While waiting for my boards to arrive I've been prototyping/testing and I've been busy preparing the 'final' product. To charge the batteries I'm going to use a White LED driver, because it is meant to be used as a step-up converter with current output. To prototype some functionality I received the . The configuration on the board features three white LEDs, see usage below:
Input power: 4.8V, 0.87A. Output power: 10V,0.36A
One of the features I wanted to test was the protection of the output FETs; to do this I added a Zener and a resistor in the circuit (see previous posts), which limits the output voltage when the load is removed; in my charger design the load is switched on and off by the bq2002T NiMH charger IC. This load is not switched directly, but by using 2 FETs. To keep these small I used low-voltage FETs (20V), but when the switches off the output voltage can reach levels of 40V... Smoking FETs are not my design goal, so I wanted to test my circuit before soldering everythin on my boards.
After some modifications, this is what the evaluation board looked like:
One LED bypassed (to lower output voltage), and some solder-FU to patch the reference circuit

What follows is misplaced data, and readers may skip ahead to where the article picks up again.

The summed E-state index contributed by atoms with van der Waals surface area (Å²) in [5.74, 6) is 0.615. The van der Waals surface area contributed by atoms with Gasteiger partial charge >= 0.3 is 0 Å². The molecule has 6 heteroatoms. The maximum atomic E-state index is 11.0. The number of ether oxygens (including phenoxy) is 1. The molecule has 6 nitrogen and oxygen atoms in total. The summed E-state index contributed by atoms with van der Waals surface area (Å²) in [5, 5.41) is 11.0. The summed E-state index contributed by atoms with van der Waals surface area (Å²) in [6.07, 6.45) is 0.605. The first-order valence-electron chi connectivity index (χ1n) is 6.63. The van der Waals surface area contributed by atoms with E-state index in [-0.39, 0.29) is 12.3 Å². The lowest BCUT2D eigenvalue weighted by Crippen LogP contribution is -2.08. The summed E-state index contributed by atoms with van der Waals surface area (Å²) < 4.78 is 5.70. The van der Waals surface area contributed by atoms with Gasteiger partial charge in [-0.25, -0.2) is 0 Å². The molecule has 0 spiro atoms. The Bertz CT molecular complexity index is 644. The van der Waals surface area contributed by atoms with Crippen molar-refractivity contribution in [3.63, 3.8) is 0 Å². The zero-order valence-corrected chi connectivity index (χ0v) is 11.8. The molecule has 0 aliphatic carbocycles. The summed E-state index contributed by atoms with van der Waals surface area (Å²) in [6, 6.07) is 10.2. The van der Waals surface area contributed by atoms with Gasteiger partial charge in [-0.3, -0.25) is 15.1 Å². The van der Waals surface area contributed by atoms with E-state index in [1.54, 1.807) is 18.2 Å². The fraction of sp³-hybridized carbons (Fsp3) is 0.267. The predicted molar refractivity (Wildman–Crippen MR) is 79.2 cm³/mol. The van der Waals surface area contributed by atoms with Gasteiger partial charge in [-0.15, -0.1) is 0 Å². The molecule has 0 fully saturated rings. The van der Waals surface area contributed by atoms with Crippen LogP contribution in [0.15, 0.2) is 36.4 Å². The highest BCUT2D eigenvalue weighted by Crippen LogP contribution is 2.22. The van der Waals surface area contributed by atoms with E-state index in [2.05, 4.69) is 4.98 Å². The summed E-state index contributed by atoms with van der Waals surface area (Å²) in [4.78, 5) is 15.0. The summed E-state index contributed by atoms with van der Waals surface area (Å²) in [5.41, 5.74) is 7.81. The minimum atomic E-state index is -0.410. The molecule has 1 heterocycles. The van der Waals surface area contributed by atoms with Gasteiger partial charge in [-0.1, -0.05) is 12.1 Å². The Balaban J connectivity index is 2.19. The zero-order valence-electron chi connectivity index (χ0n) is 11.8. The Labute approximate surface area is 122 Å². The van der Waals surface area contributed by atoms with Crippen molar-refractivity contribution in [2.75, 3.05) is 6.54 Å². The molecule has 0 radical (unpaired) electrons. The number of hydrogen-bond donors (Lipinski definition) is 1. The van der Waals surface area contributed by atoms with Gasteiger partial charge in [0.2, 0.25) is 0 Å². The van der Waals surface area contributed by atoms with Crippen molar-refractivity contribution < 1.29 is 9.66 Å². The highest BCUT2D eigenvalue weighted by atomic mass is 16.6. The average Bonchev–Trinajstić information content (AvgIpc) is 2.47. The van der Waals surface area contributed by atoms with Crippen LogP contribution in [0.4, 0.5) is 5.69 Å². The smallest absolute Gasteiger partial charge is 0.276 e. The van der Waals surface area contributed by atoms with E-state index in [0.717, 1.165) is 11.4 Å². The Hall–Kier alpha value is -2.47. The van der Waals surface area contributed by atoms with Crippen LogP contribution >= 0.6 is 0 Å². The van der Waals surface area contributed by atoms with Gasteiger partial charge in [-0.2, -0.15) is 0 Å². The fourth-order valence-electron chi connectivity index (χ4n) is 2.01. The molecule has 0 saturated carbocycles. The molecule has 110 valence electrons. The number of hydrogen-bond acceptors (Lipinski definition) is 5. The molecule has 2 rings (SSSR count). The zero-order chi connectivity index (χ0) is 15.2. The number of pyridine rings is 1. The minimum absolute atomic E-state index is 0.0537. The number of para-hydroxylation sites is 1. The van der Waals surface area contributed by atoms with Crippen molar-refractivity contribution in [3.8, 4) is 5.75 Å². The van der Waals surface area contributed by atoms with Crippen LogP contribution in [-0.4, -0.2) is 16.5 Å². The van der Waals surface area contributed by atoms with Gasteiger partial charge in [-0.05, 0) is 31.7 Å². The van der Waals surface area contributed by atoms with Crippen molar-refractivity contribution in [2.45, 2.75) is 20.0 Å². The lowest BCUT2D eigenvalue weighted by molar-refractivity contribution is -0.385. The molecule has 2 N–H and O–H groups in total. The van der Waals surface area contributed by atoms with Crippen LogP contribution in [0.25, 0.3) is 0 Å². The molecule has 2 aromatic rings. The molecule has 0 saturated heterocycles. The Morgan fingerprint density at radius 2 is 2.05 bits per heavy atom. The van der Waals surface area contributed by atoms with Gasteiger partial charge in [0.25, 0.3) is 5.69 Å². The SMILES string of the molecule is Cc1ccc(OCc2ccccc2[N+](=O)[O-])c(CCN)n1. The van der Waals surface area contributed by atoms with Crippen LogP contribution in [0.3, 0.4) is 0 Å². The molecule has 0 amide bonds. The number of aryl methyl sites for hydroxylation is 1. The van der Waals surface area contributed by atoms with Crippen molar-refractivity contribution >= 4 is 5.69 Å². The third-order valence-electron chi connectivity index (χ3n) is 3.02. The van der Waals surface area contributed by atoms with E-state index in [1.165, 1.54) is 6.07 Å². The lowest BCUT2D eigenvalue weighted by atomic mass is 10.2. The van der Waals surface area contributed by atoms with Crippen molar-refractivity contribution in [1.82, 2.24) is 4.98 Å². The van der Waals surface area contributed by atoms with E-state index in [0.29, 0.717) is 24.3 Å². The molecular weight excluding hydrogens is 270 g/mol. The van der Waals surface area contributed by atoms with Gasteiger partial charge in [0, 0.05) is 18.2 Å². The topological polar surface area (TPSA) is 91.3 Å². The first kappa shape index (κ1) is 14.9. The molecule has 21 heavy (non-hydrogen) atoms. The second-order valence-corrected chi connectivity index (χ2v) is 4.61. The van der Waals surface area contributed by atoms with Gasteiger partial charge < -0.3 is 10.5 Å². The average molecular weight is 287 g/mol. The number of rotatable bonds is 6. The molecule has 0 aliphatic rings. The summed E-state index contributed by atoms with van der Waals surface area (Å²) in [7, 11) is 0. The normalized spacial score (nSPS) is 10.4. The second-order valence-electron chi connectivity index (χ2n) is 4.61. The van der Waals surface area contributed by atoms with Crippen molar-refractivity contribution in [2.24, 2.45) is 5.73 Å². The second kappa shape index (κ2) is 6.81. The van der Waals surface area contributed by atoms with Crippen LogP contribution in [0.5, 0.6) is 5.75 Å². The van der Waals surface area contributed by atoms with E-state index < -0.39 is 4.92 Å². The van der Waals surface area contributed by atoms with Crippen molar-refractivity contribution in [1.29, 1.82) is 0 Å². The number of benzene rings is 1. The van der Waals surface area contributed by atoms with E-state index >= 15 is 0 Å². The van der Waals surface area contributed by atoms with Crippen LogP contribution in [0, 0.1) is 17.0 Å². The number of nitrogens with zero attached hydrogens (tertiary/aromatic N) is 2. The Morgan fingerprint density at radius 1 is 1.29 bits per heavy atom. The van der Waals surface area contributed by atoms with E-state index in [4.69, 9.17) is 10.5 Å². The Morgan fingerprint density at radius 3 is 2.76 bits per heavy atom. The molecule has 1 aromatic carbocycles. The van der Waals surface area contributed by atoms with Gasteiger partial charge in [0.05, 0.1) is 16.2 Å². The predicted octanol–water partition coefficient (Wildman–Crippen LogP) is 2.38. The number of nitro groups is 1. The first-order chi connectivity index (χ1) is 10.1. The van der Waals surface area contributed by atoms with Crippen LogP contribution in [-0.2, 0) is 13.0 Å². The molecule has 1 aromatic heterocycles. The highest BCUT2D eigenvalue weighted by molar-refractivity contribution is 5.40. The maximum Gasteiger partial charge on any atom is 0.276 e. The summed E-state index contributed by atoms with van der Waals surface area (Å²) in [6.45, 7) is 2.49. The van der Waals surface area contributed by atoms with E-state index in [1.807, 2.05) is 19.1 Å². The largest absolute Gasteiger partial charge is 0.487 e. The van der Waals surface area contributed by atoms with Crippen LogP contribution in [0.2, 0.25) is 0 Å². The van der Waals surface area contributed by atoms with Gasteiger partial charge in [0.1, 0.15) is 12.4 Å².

Luckily this passed the test; removing the load gave a peak voltage of 10.5V. Margin enough!
Testing the complete link:
Qi transmitter, receiver, LED board
Preparing the LEGO train
The LEGO train I'm going to build needs a LEGO Power Functions receiver. I'm working on an open source receiver ( http://www.hackvandedam.nl/openpowerfunctions ), and I'm going to use this receiver in the LEGO train. The advantage is that I can reprogram the receiver to start driving when the battery is nearly empty, and to stop when the coil is detected. I hope to get this finished in time; meanwhile, here's a look at the receiver board, with some modifications:
To make some room in the battery box to fit the Qi receiver, I have to convert from AA batteries to AAA batteries (and not use sleeves, those will eat up the space again). When it comes to mechanics, I'm a real simplist, so I used cardboard and pushpins as bridge between the contact terminals and the batteries!
And it works (see green LED on top of battery box)!
The last thing I did today was glueing a Qi receiving coil in the battery box; although the train uses a coil under the train, I'm going to make a separate box with a built-in receiver:
That's it for now, I hope the PCB's will arrive somewhere around Tuesday, I'll keep you posted!